Just like any country’s calendar would have important dates marked, so would a Muslim’s calendar. Since Muslims follow the lunar calendar however, it is eleven days shorter than the Gregorian year. There are still 12 months, it’s just that the Islamic year moves forward 11 days each year, so the significant days and events don’t fall on the same date according the solar calendar every year.
While this might seem confusing, it is actually quite exciting as each month is determined by sighting the crescent of the new moon. A moon-sighting committee is put in charge of this by the Islamic authority in each country so the regular layman doesn’t have to go looking for the moon every month. For the most important month of the year though, Ramadan, it does become something of an event – as with Eid Al-Fitr, the end of Ramadan.
Islamic holidays don’t always coincide with public holiday depending on which country you’re in, so it is important to know what the Muslim holidays are and their corresponding dates with the Gregorian calendar that we all follow. The most popular are Eid Al-Fitr and Eid Al-Adha, but there are a few more to be mindful of, as well as what you should do on the day, if at all.
It is important to note that since the beginning of each month is not fixed, but determined when the crescent is sighted – some months may have 29 days and the others 30 – the following Gregorian dates are subject to change. Please follow your local authority’s Islamic Calendar 2019 for your assurance. All dates mentioned are as per the Islamic calendar in Singapore.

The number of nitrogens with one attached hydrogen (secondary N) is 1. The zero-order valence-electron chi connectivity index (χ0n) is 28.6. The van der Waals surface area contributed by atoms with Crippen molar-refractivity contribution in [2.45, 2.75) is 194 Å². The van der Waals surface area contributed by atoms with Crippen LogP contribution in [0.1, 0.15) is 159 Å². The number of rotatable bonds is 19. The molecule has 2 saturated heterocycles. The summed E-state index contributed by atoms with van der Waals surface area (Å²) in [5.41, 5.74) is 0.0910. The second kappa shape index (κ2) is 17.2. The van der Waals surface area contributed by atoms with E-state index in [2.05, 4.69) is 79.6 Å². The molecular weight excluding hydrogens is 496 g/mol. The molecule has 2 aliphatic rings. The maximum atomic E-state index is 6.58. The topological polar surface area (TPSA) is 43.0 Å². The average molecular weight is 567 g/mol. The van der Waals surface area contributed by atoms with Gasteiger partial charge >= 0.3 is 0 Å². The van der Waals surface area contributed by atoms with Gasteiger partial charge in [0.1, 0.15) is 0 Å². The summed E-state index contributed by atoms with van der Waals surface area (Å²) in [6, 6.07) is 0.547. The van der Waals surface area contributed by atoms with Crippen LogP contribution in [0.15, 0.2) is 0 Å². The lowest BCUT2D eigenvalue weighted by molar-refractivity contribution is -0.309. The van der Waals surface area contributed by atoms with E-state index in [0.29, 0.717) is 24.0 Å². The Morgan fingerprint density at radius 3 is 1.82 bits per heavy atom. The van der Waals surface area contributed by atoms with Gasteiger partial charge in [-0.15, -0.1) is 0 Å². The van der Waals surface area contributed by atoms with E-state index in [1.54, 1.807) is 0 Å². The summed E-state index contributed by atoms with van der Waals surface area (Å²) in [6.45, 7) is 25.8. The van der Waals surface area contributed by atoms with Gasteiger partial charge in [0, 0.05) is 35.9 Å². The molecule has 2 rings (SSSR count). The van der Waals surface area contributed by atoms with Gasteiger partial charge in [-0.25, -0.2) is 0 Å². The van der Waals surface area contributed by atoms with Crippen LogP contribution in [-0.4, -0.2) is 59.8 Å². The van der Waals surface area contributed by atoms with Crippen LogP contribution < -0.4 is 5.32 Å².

So here is a concise table with all the Muslim holidays and events in 2019. Different countries may celebrate more days than this as per their culture, so this might not be all-inclusive of Islamic holy days and Muslim festivals around the world in 2019.
|EVENT||ISLAMIC DATE||WHAT IT IS||WHAT WE DO||GREGORIAN DATE|
|Hajj||5th to 8th Dhul Hijjah||It is the once-in-a-lifetime pilgrimage that Muslims undertake if they have the financial means to do so. People leave for Makkah weeks before the actual day to take the time to worship in the most holy place. They perform a series of rituals during the days of Hajj that end with the celebration of Eid-ul-Adha.||Those who don’t perform Hajj use the first nine days of the month to worship extra – fasting on all the days if possible, or at least the 9th day; reciting Qur’an; asking du’a, helping others; and more.||17th to 20th August 2018|
|Arafah||9th Dhul Hijjah||One of the most holy days of the year, most Muslim countries mark this day as a public holiday on their calendar so that people can engage in as much worship as possible.||Most Muslims try to fast at least on this day, but the most crucial thing that one can do is make du’a –prepare a list of whatever you want to ask and ask away! It is one of the times where requests ARE granted.||21st August 2018|
|Eid Al-Adha||10th Dhul Hijjah||This marks the second Eid of the year for Muslims, a short two months after the first one. What separates this one from Eid Al-Fitr is that those who can afford to slaughter an animal, do so. They keep one third for their family, one third for extended family and neighbours, and give one third in charity.||The slaughtering is done soon after Eid prayers so most of the morning passes with the men at the abattoir (or wherever they decide to get the animal sacrificed) and in the distribution of meat. It is due to this reason that this Eid is known as the Eid of Sacrifice, or Eid of Meat as many families use that meat to make festive delicacies. Muslims also call out the praises of Allah after each prayer for three continuous days in remembrance of Him.||22nd August 2018|